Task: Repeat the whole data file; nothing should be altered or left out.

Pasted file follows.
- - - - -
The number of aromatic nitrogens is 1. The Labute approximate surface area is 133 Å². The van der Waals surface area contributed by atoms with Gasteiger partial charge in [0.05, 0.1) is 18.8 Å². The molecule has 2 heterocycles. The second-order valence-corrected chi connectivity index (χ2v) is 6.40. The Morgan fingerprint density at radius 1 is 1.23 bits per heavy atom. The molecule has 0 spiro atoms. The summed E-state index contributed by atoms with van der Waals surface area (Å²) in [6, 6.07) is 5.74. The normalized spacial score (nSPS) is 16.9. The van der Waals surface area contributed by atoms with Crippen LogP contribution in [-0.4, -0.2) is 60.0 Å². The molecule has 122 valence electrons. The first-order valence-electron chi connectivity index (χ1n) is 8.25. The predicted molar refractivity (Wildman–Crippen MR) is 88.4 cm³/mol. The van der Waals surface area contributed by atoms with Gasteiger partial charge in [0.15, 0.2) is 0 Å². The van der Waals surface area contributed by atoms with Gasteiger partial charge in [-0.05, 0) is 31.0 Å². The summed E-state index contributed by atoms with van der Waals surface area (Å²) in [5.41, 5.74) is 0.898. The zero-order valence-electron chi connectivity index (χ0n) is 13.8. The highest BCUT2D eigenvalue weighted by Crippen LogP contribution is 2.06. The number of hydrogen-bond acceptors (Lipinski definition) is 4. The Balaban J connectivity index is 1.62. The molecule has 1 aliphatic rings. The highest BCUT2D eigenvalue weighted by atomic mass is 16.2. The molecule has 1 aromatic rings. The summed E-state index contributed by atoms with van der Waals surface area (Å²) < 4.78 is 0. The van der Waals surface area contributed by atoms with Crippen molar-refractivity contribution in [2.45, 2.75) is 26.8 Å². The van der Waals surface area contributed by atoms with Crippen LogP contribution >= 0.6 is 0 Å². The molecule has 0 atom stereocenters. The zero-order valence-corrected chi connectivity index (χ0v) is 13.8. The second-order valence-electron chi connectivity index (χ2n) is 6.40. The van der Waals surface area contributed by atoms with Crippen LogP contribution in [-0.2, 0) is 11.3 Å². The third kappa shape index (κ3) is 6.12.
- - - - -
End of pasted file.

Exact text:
The number of aromatic nitrogens is 1. The Labute approximate surface area is 133 Å². The van der Waals surface area contributed by atoms with Gasteiger partial charge in [0.05, 0.1) is 18.8 Å². The molecule has 2 heterocycles. The second-order valence-corrected chi connectivity index (χ2v) is 6.40. The Morgan fingerprint density at radius 1 is 1.23 bits per heavy atom. The molecule has 0 spiro atoms. The summed E-state index contributed by atoms with van der Waals surface area (Å²) in [6, 6.07) is 5.74. The normalized spacial score (nSPS) is 16.9. The van der Waals surface area contributed by atoms with Crippen LogP contribution in [-0.4, -0.2) is 60.0 Å². The molecule has 122 valence electrons. The first-order valence-electron chi connectivity index (χ1n) is 8.25. The predicted molar refractivity (Wildman–Crippen MR) is 88.4 cm³/mol. The van der Waals surface area contributed by atoms with Gasteiger partial charge in [0.15, 0.2) is 0 Å². The van der Waals surface area contributed by atoms with Gasteiger partial charge in [-0.05, 0) is 31.0 Å². The summed E-state index contributed by atoms with van der Waals surface area (Å²) in [5.41, 5.74) is 0.898. The zero-order valence-electron chi connectivity index (χ0n) is 13.8. The highest BCUT2D eigenvalue weighted by Crippen LogP contribution is 2.06. The number of hydrogen-bond acceptors (Lipinski definition) is 4. The Balaban J connectivity index is 1.62. The molecule has 1 aliphatic rings. The highest BCUT2D eigenvalue weighted by atomic mass is 16.2. The molecule has 1 aromatic rings. The summed E-state index contributed by atoms with van der Waals surface area (Å²) < 4.78 is 0. The van der Waals surface area contributed by atoms with Crippen molar-refractivity contribution in [2.45, 2.75) is 26.8 Å². The van der Waals surface area contributed by atoms with Crippen LogP contribution >= 0.6 is 0 Å². The molecule has 0 atom stereocenters. The zero-order valence-corrected chi connectivity index (χ0v) is 13.8. The second-order valence-electron chi connectivity index (χ2n) is 6.40. The van der Waals surface area contributed by atoms with Crippen LogP contribution in [-0.2, 0) is 11.3 Å². The third kappa shape index (κ3) is 6.12.